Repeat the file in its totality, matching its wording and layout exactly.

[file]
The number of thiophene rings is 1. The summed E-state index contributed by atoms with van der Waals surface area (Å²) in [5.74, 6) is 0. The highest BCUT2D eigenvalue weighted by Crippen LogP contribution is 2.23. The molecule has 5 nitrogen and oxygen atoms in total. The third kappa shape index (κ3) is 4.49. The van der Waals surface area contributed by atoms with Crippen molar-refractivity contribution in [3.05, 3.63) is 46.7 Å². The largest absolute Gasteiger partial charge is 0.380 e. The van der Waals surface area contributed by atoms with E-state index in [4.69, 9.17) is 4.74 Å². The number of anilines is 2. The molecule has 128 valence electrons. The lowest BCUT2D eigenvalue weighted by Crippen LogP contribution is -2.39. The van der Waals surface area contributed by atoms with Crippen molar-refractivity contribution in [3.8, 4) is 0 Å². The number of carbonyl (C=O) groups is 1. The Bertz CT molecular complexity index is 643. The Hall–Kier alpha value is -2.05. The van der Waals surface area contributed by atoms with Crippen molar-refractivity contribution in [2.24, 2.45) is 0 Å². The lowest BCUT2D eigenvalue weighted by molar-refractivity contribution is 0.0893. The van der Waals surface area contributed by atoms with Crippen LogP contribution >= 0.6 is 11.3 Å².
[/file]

The number of thiophene rings is 1. The summed E-state index contributed by atoms with van der Waals surface area (Å²) in [5.74, 6) is 0. The highest BCUT2D eigenvalue weighted by Crippen LogP contribution is 2.23. The molecule has 5 nitrogen and oxygen atoms in total. The third kappa shape index (κ3) is 4.49. The van der Waals surface area contributed by atoms with Crippen molar-refractivity contribution in [3.05, 3.63) is 46.7 Å². The largest absolute Gasteiger partial charge is 0.380 e. The van der Waals surface area contributed by atoms with E-state index in [4.69, 9.17) is 4.74 Å². The number of anilines is 2. The molecule has 128 valence electrons. The lowest BCUT2D eigenvalue weighted by Crippen LogP contribution is -2.39. The van der Waals surface area contributed by atoms with Crippen molar-refractivity contribution in [3.8, 4) is 0 Å². The number of carbonyl (C=O) groups is 1. The Bertz CT molecular complexity index is 643. The Hall–Kier alpha value is -2.05. The van der Waals surface area contributed by atoms with Crippen molar-refractivity contribution in [2.24, 2.45) is 0 Å². The lowest BCUT2D eigenvalue weighted by molar-refractivity contribution is 0.0893. The van der Waals surface area contributed by atoms with Crippen LogP contribution >= 0.6 is 11.3 Å².